• Sam Fleming

ACT II: ALBUM REVIEW

When 2020 brought us the first Jay Electronica album, A Written Testimony, the impossible suddenly became possible for a brief moment. After ten years of waiting, we finally received an album from the mysterious legend himself. Everything in hip-hop felt right, we had come full circle: the elusive Jay Electronica finally delivered. Just a few months later, Jay Electronica is back.


A few days ago, there was news on the internet of a leak of his long-awaited 2012 album, Act II: The Patents of Nobility. Once the leak got out, Electronica went ahead and released it officially through Tidal to get ahead of the leak. Act II: The Patents of Nobility is a beautiful and delicate project that feels completely out of touch with the moment. The entire album was recorded before 2012 and listening to it feels like being transported to a simpler time. Electronica has never been one for many pop culture references, so nothing feels out of place there, but what feels weird is the simplicity of the subject matter.


The simplicity of the music is both Act II’s greatest strength and weakness. Often, it comes off as an album of prayers led by our minister Jay Electronica, which works in its favor when he is making sense, but when he dips into conspiracy can feel overbearing.

Jay Electronica is not one for complex wordplay. What makes his lyrics so special is that they convey complex ideas using simple language. On the opening track, he describes the plight of our society, rapping “We won’t even speak to a stranger riding on the elevator / or step to the side when we’re standing still on the escalator.” It’s clear that Jay Electronica is constantly focused on the simple things in life. He sees the beauty in the things that other people ignore. That observational power is special and makes you feel like you are hearing directly from the mind of a different type of mind.

Act II: The Patents of Nobility is an album infused with religion, but not in the way of a Kanye West or a Chance the Rappe album. In Kanye and Chance’s music, God is mentioned and worshiped, but never explained. Jay Electronica is constantly quoting verses of scripture as he takes us on his journey to God. He constantly explains to us how he learned the power of God and what that power means to him. He describes himself on the song “Memories and Merlot” saying, “I’m not a rapper, I’m like the angel on the mountain top / The healing power of God is felt in every fountain drop.” It’s exceedingly clear that Jay Electronica sees it as his mission to educate all of us. He chooses to use his immense lyrical talent to spread the message that matters to him.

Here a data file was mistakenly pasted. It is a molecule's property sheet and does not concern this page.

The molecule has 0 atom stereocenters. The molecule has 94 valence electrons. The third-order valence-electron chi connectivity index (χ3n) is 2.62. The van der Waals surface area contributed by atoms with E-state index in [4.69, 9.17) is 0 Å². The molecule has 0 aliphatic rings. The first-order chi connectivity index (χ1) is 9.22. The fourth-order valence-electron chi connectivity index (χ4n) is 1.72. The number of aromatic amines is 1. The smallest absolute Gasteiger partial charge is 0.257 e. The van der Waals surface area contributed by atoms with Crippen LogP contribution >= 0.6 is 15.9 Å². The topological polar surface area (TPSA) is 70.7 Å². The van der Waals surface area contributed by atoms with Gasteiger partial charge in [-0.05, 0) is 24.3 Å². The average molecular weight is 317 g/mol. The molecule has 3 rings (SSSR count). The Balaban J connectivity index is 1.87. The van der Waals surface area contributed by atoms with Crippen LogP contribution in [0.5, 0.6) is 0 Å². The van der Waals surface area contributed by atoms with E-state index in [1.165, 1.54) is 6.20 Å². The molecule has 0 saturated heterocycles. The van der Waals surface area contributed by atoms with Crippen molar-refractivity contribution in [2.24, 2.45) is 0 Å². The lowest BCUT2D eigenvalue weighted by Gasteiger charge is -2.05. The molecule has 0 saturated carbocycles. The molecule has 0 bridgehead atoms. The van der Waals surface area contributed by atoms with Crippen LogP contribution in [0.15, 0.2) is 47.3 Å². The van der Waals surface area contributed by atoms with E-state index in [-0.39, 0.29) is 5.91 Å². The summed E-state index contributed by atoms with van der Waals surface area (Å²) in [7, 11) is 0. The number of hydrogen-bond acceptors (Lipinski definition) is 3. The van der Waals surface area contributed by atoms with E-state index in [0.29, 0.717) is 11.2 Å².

Act II is messy. It wasn’t quite ready for release 10 years ago and nothing about it has changed since. Songs like “Night of the Roundtable” sound incomplete, and many of the interludes are way too long or messily assembled, but ultimately that all adds the mystery. Listening to this album feels like finding a long lost relic, and the messiness only makes it feel more special.

Part of me kept wondering throughout the project, “how would this have been received 10 years ago?” Would this be a project that people look back on as a classic in the vein of a My Beautiful Dark Twisted Fantasy, or would this have gotten lost in the shuffle? We won’t ever know, which is why even with these two new albums, Jay Electronica’s career is still one big “what if?”


Act II: The Patents of Nobility is a truly moving project and songs like “Real Magic” and “Memories and Merlot” have transformational power. Hopefully, Jay Electronica can continue to push himself and push us towards a new vision of who he is as an artist.

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